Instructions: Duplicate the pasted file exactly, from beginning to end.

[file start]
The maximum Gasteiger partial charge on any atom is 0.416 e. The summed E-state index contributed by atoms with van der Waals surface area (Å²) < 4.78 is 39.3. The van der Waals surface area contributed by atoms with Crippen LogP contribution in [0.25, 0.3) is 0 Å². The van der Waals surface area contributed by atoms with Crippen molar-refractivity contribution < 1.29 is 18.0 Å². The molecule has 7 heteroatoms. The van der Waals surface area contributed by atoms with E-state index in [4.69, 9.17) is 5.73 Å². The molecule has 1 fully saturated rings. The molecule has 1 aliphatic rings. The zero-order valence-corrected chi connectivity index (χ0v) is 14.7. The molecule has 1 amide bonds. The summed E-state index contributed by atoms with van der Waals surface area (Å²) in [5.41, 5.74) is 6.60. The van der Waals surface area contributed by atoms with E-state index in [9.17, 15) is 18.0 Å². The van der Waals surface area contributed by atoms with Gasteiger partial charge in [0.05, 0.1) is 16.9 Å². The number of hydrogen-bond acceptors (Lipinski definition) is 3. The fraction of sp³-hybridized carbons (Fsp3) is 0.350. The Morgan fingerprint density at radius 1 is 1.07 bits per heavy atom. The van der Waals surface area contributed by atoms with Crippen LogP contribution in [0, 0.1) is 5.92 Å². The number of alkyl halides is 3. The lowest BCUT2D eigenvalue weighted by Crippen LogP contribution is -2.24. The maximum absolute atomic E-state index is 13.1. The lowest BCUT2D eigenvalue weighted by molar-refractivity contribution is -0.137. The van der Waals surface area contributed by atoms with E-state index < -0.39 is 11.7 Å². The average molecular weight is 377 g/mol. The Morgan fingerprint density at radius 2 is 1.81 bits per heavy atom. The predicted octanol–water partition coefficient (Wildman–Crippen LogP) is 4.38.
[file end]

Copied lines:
The maximum Gasteiger partial charge on any atom is 0.416 e. The summed E-state index contributed by atoms with van der Waals surface area (Å²) < 4.78 is 39.3. The van der Waals surface area contributed by atoms with Crippen LogP contribution in [0.25, 0.3) is 0 Å². The van der Waals surface area contributed by atoms with Crippen molar-refractivity contribution < 1.29 is 18.0 Å². The molecule has 7 heteroatoms. The van der Waals surface area contributed by atoms with E-state index in [4.69, 9.17) is 5.73 Å². The molecule has 1 fully saturated rings. The molecule has 1 aliphatic rings. The zero-order valence-corrected chi connectivity index (χ0v) is 14.7. The molecule has 1 amide bonds. The summed E-state index contributed by atoms with van der Waals surface area (Å²) in [5.41, 5.74) is 6.60. The van der Waals surface area contributed by atoms with E-state index in [9.17, 15) is 18.0 Å². The van der Waals surface area contributed by atoms with Gasteiger partial charge in [0.05, 0.1) is 16.9 Å². The number of hydrogen-bond acceptors (Lipinski definition) is 3. The fraction of sp³-hybridized carbons (Fsp3) is 0.350. The Morgan fingerprint density at radius 1 is 1.07 bits per heavy atom. The van der Waals surface area contributed by atoms with Crippen LogP contribution in [0, 0.1) is 5.92 Å². The number of alkyl halides is 3. The lowest BCUT2D eigenvalue weighted by Crippen LogP contribution is -2.24. The maximum absolute atomic E-state index is 13.1. The lowest BCUT2D eigenvalue weighted by molar-refractivity contribution is -0.137. The van der Waals surface area contributed by atoms with E-state index < -0.39 is 11.7 Å². The average molecular weight is 377 g/mol. The Morgan fingerprint density at radius 2 is 1.81 bits per heavy atom. The predicted octanol–water partition coefficient (Wildman–Crippen LogP) is 4.38.